• Yuppification often replaces the word gentrification; it is the act of making something, someone, or someplace appealing and thus marketable to yuppie tastes.[47]
  • Yuppie flu was a sometimes derisive, and inaccurate, term applied to chronic fatigue syndrome.[48]
  • Yuppie food stamp is a slang term in the United States for a $20 bill, because ATMs there typically dispense only $20 bills.
  • Puppie is a poor urban professional (a.k.a. welfie and cheapie).
  • YURP is a term describing the diverse group of young professionals who are dedicated to rebuilding New Orleans, and many low-income locals accuse them of 'carpetbaggery'.
  • Yuppie Angst is when a yuppie experiences stress in pursuing a busy work schedule, anxiety attacks over minor fears or challenges, reckless driving on highways and overreacting in panic.
  • Yuppie Puppy, derogatory term, synonymous with Malibu Barbie or Malibu Ken i.e. the vacuous overly spoiled and narcissistic offspring of the aforementioned Yuppies.
  • Yuppiedom, a mockery of the term 'kingdom' or a place of yuppies.
  • Yuppie Values, also a mocking of core beliefs, trends and behavioral traits of yuppies as more of upper-income liberalism or an evolution of 'Hippie values' about trying new or exotic things while pursuing a money-based life.

See also

  • Liberal Elite (a.k.a. Latte Liberal or Limousine liberal)
  • White Anglo-Saxon Protestant (W.A.S.P.)


External links

  • Yuppies entry in the St. James Encyclopedia of Pop Culture
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At a party my mother threw this weekend, I chatted with an old friend’s father, kidding him about the way he used to make his daughters cook and do the laundry for the family. “We also used to tie their allowances to taxes,” he told me. “When our taxes went up, we gave them less, so they’d learn.”

“But you didn’t succeed in making them Republicans,” I said.

“Not yet,” he said. “When they get money, that’ll happen. Everyone becomes Republican at some point when the money comes in.”*

Official Preppy Handbook Online

I thought about that exchange this morning when I read this piece, The Return Of The Yuppie (originally from 2006 but making the rounds again on Facebook), written ruefully by a man who once muttered Die, yuppie scum. Twenty years later:

I have become the enemy. Hi, my name is Jeff, and I am a yuppie.We’re all yuppies now.

Of course, that term, yuppie, has fallen so out of favor that we’re not even supposed to use it anymore. We’re expected to come up with a neologism — a clever 21st-century inversion of the word. But we’re not going to do that, because we don’t need to: The yuppie of 1986 and the yuppie of 2006 are so similar as to be indistinguishable. A used copy of The Yuppie Handbook recently fell into my hands. The book was published in 1984 as a jokey piece of social anthropology, and it made a slew of observations about this new American species. The yuppie’s bizarre lifestyle preferences were intended to elicit populist guffaws. Here are some of the things, according to The Yuppie Handbook,that the budding yupster could not live without: gourmet coffee, a Burberry trench coat, expensive running shoes, a Cuisinart, a renovated kitchen with a double sink, smoked mozzarella from Dean & DeLuca, a housekeeper, a mortgage, a Coach bag, a Gucci briefcase, and a Rolex.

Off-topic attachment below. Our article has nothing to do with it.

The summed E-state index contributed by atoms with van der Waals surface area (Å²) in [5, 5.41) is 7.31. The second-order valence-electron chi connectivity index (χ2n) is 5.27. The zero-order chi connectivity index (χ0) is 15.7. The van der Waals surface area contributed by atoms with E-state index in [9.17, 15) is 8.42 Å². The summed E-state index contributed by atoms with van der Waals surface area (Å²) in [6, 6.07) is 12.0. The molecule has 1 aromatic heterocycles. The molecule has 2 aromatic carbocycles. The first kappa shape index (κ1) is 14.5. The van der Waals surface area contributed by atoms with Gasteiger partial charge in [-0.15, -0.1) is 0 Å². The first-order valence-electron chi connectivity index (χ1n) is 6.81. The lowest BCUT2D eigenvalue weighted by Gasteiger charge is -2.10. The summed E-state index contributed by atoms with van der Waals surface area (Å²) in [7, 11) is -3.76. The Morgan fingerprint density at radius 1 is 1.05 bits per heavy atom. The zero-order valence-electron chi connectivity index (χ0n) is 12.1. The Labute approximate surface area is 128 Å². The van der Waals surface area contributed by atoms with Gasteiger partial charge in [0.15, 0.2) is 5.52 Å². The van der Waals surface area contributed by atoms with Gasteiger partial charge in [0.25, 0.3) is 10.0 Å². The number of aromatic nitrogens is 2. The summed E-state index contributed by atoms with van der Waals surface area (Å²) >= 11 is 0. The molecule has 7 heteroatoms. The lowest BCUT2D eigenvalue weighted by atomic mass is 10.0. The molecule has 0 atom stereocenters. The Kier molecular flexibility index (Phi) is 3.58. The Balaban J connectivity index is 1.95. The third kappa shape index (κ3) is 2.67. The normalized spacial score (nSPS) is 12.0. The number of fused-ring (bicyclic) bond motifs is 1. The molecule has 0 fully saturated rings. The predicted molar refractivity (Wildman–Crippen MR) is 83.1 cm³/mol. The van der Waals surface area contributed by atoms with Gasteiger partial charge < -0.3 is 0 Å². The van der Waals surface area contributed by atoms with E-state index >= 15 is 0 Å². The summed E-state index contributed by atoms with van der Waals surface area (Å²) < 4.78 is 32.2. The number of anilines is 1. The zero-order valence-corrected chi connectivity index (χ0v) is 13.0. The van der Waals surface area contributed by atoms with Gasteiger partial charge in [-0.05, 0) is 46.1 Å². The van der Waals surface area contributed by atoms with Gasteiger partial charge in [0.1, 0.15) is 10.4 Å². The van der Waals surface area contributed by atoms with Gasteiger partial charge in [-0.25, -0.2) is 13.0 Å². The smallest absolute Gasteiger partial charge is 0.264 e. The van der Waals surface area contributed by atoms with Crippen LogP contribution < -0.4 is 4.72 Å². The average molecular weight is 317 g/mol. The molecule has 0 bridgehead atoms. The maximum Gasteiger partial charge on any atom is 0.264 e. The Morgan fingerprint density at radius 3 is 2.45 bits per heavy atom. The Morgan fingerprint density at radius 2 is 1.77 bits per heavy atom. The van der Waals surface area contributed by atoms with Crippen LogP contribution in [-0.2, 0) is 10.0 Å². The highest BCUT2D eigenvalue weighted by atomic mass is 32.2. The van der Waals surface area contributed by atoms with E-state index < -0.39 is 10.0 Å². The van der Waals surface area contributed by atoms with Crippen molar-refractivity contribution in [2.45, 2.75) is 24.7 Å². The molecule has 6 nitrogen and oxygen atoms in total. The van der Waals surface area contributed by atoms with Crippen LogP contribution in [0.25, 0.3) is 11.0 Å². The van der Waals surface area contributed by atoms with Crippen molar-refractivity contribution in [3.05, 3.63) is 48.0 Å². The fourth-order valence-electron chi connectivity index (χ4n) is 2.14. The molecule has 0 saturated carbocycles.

C’est moi, he realized. Quelle horreur.

This spring, Teddy Wayne at the Times added to the portrait of the modern-day Yuppie:

We have plenty of [pop cultural] equivalents today, such as “This Is 40” (and nearly every other romantic comedy) and TV’s “Togetherness” and the recently departed “Parenthood” and “How I Met Your Mother” (and most other dramedies and sitcoms). Their organic-buying, gym-going, homeowning characters, however, aren’t tagged as yuppies as readily as those from the previous era were. It’s not because they aren’t from the narcissistic upper middle class; they certainly are. But they look different now.

The yuppie has shifted from standing on the prow of his yacht in an attitude of rapaciously aspirational entitlement to a defensive crouch of financial and existential insecurity. This instability has fragmented the yuppie’s previously coherent identity into a number of personae, each of which can trace its lineage to its ’80s paterfamilias.

Collectively, these microyuppies are just as strong in their ranks as their progenitors, if not more so. Three decades ago, the yuppie was viewed as a self-interested alien invader in an America that had experienced a solid 20 years of radical activism and meaningful progress in civil rights and women’s liberation. A generation and a half later, we have so deeply internalized the values of the yuppie that we have ceased to notice when one is in our midst — or when we have become one ourselves.

If Kafka wrote “the Metamorphosis” today, it would begin like so: “One morning, when Gregor Samsa woke from troubled dreams, he found himself transformed in his bed into a horrible vermin: a yuppie.”

The story would be about how his family would have to learn how to deal with him and their instinctive disgust. Stp file viewer. Only his sister would figure out a way to be kind — until finally even she, with tears in her eyes, would sidle into his dark bedroom one day, throw him a hoodie and some hair gel, and tell him it would be best for everyone if he left and got a job at Twitter.

Well, I’m not terribly bothered by idea that I might be a yuppie, considering I’m lucky to be making it in New York at all. I’m young(ish), I’m urban, I’m professional. I’m not huge on conspicuous consumption, but all I can really boast is that my gadgets are last generation: behold, my still-not-fixed iPhone 4; witness my creaky old Roku box! What can I say in my defense, before I am led to the guillotine? I voted for Obama twice, even when my husband was a corporate lawyer? At least I recycle?

*My friend’s father was not referencing Churchill, by the way. The quote often attributed to him — about being liberal at 25 unless you have no heart and conservative at 35 unless you have no brain — is actually unsourced but experts agree that it predates the 20th century. It might have been uttered originally by anyone from the King of Sweden to Victor Hugo.